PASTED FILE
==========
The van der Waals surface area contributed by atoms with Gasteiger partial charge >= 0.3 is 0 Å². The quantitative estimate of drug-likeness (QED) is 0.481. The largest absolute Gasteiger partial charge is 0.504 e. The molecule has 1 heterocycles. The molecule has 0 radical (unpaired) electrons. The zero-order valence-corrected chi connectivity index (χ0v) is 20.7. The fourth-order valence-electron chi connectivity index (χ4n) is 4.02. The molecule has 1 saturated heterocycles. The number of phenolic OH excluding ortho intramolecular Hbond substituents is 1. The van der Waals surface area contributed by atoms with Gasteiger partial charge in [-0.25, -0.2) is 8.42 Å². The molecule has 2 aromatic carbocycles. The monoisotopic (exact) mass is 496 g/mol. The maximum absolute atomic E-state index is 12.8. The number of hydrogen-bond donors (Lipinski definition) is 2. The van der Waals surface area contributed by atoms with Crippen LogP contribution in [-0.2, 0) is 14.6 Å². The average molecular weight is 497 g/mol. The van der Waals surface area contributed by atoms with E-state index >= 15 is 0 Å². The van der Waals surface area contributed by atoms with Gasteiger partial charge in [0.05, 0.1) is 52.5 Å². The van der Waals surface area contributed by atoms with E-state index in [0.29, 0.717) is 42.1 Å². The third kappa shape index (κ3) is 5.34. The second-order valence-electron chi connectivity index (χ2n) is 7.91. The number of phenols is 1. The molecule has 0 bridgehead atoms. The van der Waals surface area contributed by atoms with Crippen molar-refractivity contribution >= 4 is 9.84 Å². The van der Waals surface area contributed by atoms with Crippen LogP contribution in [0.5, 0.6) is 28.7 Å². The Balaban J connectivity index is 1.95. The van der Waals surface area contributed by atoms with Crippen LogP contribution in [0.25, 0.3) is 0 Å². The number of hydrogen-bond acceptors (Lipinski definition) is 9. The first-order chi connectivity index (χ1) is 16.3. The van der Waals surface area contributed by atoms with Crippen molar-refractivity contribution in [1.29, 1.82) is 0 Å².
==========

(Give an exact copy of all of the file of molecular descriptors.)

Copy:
The van der Waals surface area contributed by atoms with Gasteiger partial charge >= 0.3 is 0 Å². The quantitative estimate of drug-likeness (QED) is 0.481. The largest absolute Gasteiger partial charge is 0.504 e. The molecule has 1 heterocycles. The molecule has 0 radical (unpaired) electrons. The zero-order valence-corrected chi connectivity index (χ0v) is 20.7. The fourth-order valence-electron chi connectivity index (χ4n) is 4.02. The molecule has 1 saturated heterocycles. The number of phenolic OH excluding ortho intramolecular Hbond substituents is 1. The van der Waals surface area contributed by atoms with Gasteiger partial charge in [-0.25, -0.2) is 8.42 Å². The molecule has 2 aromatic carbocycles. The monoisotopic (exact) mass is 496 g/mol. The maximum absolute atomic E-state index is 12.8. The number of hydrogen-bond donors (Lipinski definition) is 2. The van der Waals surface area contributed by atoms with Crippen LogP contribution in [-0.2, 0) is 14.6 Å². The average molecular weight is 497 g/mol. The van der Waals surface area contributed by atoms with E-state index >= 15 is 0 Å². The van der Waals surface area contributed by atoms with Gasteiger partial charge in [0.05, 0.1) is 52.5 Å². The van der Waals surface area contributed by atoms with E-state index in [0.29, 0.717) is 42.1 Å². The third kappa shape index (κ3) is 5.34. The second-order valence-electron chi connectivity index (χ2n) is 7.91. The number of phenols is 1. The molecule has 0 bridgehead atoms. The van der Waals surface area contributed by atoms with Crippen molar-refractivity contribution >= 4 is 9.84 Å². The van der Waals surface area contributed by atoms with Crippen LogP contribution in [0.5, 0.6) is 28.7 Å². The Balaban J connectivity index is 1.95. The van der Waals surface area contributed by atoms with Crippen LogP contribution in [0.25, 0.3) is 0 Å². The number of hydrogen-bond acceptors (Lipinski definition) is 9. The first-order chi connectivity index (χ1) is 16.3. The van der Waals surface area contributed by atoms with Crippen molar-refractivity contribution in [1.29, 1.82) is 0 Å².